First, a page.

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Stevenson, AL woman charged in COVID scheme gets 14 months and must repay $120,025

A Stevenson, Alabama woman was sentenced to 14-months in prison on Wednesday after conviction from her involvement in a scheme to defraud COVID-19 unemployment programs in multiple states.

29-year-old Randa Faye Allison appeared before Judge Curtis L. Collier in Chattanooga on Wednesday for sentencing.

As part of the filed plea agreement with the court, the Department of Justice says Allison pled guilty to conspiracy to commit wire fraud and mail fraud.

She was sentenced to 14-months in prison and has also been ordered to pay $120,025 in restitution to the Pennsylvania and Alabama Departments of Labor, and to forfeit the United States $100,225 as part of a money judgment.

Following her incarceration, the DOJ says Allison will be on five years of supervised release.

Court documents say Allison conspired with others to devise a scheme in which she defrauded the United States government and the governments of Tennessee, Alabama, Pennsylvania, and California to obtain money from the states’ COVID relief programs in the form of unemployment insurance proceeds funded by the US government by acquiring personal information from others and using it to it fraudulently make mass online applications for money earmarked by the states to provide unemployment insurance relief for those affected by the national pandemic, falsely claiming in the applications that the individuals whose personal information was reflected on the applications worked in those states. The states would then mail debit cards to addresses in the Eastern District of Tennessee, and Allison would receive a percentage of the payout of the fraudulent claim.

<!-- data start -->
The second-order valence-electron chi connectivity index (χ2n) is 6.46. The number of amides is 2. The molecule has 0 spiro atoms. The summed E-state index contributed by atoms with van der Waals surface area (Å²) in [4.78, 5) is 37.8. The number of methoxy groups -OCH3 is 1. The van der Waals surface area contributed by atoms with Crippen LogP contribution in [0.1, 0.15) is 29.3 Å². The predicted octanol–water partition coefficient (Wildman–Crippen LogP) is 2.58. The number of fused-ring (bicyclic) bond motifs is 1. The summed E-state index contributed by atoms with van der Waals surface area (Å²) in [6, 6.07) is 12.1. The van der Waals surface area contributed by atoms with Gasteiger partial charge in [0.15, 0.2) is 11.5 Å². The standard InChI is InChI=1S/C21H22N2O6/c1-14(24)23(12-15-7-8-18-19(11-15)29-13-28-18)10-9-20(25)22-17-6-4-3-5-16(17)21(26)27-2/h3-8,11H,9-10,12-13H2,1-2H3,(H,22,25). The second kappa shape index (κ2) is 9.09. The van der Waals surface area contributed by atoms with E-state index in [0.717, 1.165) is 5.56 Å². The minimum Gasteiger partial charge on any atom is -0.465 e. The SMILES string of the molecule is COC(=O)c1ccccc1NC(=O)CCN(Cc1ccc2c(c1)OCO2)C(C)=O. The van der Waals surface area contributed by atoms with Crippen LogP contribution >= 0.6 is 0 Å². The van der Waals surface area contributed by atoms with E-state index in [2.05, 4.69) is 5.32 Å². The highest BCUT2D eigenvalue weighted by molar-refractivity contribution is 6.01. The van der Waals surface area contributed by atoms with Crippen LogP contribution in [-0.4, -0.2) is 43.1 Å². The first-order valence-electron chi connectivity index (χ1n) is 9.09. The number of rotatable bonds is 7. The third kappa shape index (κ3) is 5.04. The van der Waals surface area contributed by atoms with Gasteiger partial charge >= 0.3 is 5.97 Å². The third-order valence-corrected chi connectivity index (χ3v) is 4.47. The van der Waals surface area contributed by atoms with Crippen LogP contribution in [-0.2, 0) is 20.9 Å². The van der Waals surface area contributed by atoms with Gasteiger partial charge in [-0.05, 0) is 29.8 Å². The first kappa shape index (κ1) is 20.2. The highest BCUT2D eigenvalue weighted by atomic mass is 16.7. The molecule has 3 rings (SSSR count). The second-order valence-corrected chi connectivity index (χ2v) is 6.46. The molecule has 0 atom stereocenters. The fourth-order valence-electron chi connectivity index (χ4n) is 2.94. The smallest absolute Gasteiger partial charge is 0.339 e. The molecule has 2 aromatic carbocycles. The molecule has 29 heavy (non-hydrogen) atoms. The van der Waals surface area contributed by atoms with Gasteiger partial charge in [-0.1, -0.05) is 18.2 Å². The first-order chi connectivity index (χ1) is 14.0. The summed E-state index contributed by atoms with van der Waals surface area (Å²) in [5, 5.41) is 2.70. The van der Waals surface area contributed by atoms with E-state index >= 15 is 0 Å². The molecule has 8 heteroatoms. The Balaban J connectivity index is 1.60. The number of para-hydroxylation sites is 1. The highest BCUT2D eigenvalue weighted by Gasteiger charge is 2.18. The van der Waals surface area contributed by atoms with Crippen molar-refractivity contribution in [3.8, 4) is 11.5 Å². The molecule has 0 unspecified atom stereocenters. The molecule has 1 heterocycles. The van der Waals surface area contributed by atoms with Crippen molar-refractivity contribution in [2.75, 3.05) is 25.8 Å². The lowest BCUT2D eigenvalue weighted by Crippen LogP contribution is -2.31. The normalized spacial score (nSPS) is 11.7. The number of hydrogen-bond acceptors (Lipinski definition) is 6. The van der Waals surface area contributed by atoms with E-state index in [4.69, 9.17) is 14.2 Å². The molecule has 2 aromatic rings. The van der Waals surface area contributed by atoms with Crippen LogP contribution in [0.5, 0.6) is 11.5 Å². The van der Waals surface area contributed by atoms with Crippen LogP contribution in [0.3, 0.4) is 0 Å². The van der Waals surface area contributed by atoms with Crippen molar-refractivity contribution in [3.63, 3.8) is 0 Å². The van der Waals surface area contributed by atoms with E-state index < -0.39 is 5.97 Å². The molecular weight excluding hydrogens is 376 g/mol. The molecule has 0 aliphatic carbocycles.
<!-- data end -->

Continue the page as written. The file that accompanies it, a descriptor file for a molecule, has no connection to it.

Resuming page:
The defendant was personally responsible for the fraudulent distribution of over $120,000 of unemployment protection insurance funds, it was stated. The scheme itself involved the fraudulent distribution of over $550,000 in unemployment protection insurance funds.

“As if the pandemic were not traumatic enough for our communities, fraudsters like the defendant callously took advantage of the crisis to obtain a financial windfall,” said United States Attorney Francis M. Hamilton, III.

“We will continue to work with our partners at every level of law enforcement to pursue and prosecute criminals who used the crisis for fraudulent personal gain.”

“Randa Faye Allison and her co-conspirators filed fraudulent Unemployment Insurance claims with multiple state workforce agencies, enriching themselves by defrauding a program intended to assist struggling American workers during an unprecedented global pandemic,” said Mathew Broadhurst, Special Agent-in-Charge, Southeast Region, U.S. Department of Labor, Office of Inspector General. “We will continue to work with our law enforcement partners to protect the integrity of the UI system from those who exploit these benefit programs.”

“The FBI takes very seriously our responsibility to investigate and pursue those who commit fraud for personal gain. Along with our federal, state, and local law enforcement partners, we will continue to aggressively investigate those who lined their pockets with money intended to help struggling businesses and workers as a result of the COVID pandemic,” said Special Agent in Charge Joseph E. Carrico, of the Federal Bureau of Investigation (FBI).

Assistant United States Attorney Steven Neff represents the United States.

The investigation was conducted by the Department of Labor Office of Inspector General and the FBI as part of the Smoky Mountains Financial Crimes Task Force.